Peter Altmaier has addressed the UN's world climate conference in Doha, just a day before the difficult talks conclude. He said a deal was needed, lest some delegates found their houses under rising seas.
Environment Minister Peter Altmaier told delegates from 194 countries in Doha that they should strive to decide on a successor to the outgoing Kyoto protocol before the summit's end on Friday - saying that the elements would not wait for political consensus.
"The dramatic development of climate change stands in stark contrast with the slow progress of our work," Altmaier said.
The Christian Democrat minister said that Germany was "seriously concerned" about achieving the stated global goal of limiting the average global temperature increase to two degrees Celsius between now and the end of the century.
"If we do not act, some of us here in this room will soon lose their houses to rising global sea levels," Altmaier said.
The German environment minister said a continued switch towards renewable energies and more reform of the energy industry was a key step towards the stated climate goals – saying the country had coupled economic growth with a 26-percent reduction in carbon dioxide emissions compared to 1990 levels. This performance, Altmaier said, went over and above the terms of the Kyoto Protocol.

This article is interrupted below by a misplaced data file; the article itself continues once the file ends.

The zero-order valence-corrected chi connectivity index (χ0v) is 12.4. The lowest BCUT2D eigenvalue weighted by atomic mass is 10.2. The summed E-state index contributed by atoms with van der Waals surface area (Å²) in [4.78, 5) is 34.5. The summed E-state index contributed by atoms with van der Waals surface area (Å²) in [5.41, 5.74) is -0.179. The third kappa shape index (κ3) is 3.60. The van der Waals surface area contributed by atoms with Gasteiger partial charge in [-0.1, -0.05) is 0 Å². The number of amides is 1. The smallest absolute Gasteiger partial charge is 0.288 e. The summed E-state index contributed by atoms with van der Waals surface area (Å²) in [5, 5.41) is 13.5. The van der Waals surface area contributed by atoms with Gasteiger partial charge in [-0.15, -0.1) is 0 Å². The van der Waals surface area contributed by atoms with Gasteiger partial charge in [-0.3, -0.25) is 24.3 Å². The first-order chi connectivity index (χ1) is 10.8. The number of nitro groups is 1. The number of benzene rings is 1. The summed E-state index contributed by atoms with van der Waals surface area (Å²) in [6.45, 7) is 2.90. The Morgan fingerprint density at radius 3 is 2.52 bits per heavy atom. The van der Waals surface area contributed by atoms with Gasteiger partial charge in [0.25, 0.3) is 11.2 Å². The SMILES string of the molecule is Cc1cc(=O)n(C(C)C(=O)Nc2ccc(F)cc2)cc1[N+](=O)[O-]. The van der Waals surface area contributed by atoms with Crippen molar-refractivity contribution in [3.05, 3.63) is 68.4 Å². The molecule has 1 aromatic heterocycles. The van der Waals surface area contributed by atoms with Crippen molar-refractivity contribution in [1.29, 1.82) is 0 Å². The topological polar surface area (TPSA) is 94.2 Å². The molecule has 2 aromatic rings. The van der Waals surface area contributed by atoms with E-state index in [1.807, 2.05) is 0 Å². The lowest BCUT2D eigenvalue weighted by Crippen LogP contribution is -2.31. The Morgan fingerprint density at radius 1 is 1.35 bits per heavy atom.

"The Energiewende [the German term for this switch, which boasts growing popularity the world over] can mean maximum climate protection and optimal economic competitivity at the same time," Altmaier said.
This message contrasted somewhat with the CDU's last election platform, but fits more closely with the country's energy policy since the earthquake and tsunami-enduced nuclear accident at the Fukushima power plant in Japan in March, 2011.
The conference in Doha has two primary aims: firstly, arranging an extension of the Kyoto Protocol with a successor no longer practical before the current expiry date at the end of the year. Secondly, delegates are aiming for a roadmap towards a new deal - tentatively targeting to decide on terms by 2015 and to ratify them by 2020.
Even those at the center of the talks aren't predicting miracles in Doha.
"In the end, the ministers will have to agree on a politically balanced concept that won't excite anyone," the executive secretary of the UN Framework Convention on Climate Change, Christiana Figueres, said.
msh/rg (AFP, dpa, dapd)
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